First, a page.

It's part of a program called Taxis on Patrol. Just a day after the program began, a cab driver helped police make an arrest for a fatal hit-and-run. In the months since, eyewitness calls from cabbies using a bulletin system similar to an Amber Alert have led to hundreds of arrests.

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Monkey See
10:01 pm
Wed March 7, 2012

On HBO, A Bestselling Book Becomes A Movie About A 'Dynamic Moment'

Ed Harris as John McCain and Julianne Moore as Sarah Palin in the HBO film Game Change.
Phillip V. Caruso HBO

There were a lot of good stories from the 2008 presidential election, including Hillary Clinton's serious run for the Democratic nomination, not to mention the election of the first African-American president. The whole story was covered in the bestselling — and controversial — book by John Heilemann and Mark Halperin, Game Change.

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StoryCorps
4:21 pm
Wed March 7, 2012

A Mom Becomes A Man, And A Family Sticks Together

Les and Scott GrantSmith visited StoryCorps in San Diego to discuss how they moved on together, after a crisis point.
StoryCorps

This spring, Les and Scott GrantSmith will mark their 25th wedding anniversary. The couple raised two daughters along the way. But 15 years ago, they hit a crisis that nearly shattered their family. Les was keeping a secret, and that became a problem. But they solved it as a family, in a way that kept them together and happy.

In the weeks leading up to that day back in 1997, Les was certain of two things: She was a mother who loved her daughters — and she was also transgender, the term for someone born in a body of the wrong sex.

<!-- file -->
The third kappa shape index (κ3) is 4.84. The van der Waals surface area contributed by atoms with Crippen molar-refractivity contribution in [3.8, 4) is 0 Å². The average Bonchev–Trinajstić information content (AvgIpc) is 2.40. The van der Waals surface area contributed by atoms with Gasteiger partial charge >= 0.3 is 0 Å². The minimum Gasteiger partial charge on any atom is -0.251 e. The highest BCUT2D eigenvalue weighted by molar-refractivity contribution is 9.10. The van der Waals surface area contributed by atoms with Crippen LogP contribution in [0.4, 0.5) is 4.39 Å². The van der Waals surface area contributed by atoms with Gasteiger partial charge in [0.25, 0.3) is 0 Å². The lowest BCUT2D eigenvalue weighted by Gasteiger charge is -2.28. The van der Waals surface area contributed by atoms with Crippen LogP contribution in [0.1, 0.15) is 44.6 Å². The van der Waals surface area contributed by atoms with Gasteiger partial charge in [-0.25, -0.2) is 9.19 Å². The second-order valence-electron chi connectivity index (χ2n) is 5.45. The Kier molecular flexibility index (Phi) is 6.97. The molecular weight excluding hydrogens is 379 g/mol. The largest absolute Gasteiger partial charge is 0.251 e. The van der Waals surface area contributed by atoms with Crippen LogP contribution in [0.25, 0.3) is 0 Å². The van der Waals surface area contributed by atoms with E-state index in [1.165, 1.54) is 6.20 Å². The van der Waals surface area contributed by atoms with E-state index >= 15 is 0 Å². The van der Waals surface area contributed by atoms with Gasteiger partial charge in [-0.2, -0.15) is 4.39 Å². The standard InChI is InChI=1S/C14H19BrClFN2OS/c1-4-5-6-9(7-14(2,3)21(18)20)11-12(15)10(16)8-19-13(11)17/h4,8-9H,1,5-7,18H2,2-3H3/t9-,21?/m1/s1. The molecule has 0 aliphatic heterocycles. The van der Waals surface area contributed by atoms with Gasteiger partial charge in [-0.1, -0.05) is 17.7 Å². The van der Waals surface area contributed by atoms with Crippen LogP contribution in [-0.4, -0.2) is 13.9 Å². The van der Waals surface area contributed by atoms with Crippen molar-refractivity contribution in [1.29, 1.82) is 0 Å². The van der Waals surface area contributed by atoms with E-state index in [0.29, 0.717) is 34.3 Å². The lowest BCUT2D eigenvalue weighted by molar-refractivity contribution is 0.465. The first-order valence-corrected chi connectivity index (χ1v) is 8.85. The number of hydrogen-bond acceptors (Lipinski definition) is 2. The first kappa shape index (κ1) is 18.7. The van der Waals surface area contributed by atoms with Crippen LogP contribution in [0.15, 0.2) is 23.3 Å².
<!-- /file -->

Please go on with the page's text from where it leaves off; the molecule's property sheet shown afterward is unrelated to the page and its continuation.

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Money & Politics
4:05 pm
Wed March 7, 2012

Pro-Romney SuperPAC Spent Big On Super Tuesday

Republican presidential candidate Mitt Romney campaigns at a town hall meeting in Bexley, Ohio, last month. Romney won Ohio by less than 1 percent in Tuesday's primary.
Gerald Herbert AP

Originally published on Thu March 8, 2012 8:39 am

Former Massachusetts Gov. Mitt Romney's six primary wins on Super Tuesday didn't come cheap. An NPR analysis shows that last week alone, the Romney campaign and the pro-Romney superPAC combined spent nearly $7 million on TV ads.

Less than $1 million of that was spent by Romney's official campaign, while the pro-Romney superPAC Restore Our Future — which has almost exclusively engaged in negative advertising this year — spent $5.7 million.

That's compared to $220,000 spent on ads last week by the superPAC supporting former Pennsylvania Sen. Rick Santorum.

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It's All Politics
4:05 pm
Wed March 7, 2012

Ron Paul's In-It-To-Win-It Strategy Is 'Not Far-Fetched,' Campaign Manager Says

Texas Rep. Ron Paul (right) talks with the his presidential campaign manager, Jesse Benton, backstage at the Republican Party's Iowa straw poll last August.
Charles Dharapak AP

Originally published on Thu March 8, 2012 8:34 am

Texas Rep. Ron Paul hasn't won any of the 23 Republican presidential primaries or caucuses already in the 2012 history books.

He's captured only 29 delegates, just 5 percent of those awarded in contests to date. (Front-runner Mitt Romney has 340 committed delegates, 58 percent of those officially allotted, according to NPR calculations.)

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The Two-Way
4:05 pm
Wed March 7, 2012

Utah Legislature Votes To Prohibit Schools From Teaching About Contraception

Originally published on Wed March 7, 2012 4:07 pm

A bill "that would let schools skip teaching sex education and prohibit instruction in the use of contraception" is headed to Utah Gov. Gary Herbert's desk after the state Senate today approved it by a 19-10 vote, The Salt Lake Tribune writes.

Schools would need to focus on "abstinence-only" instruction.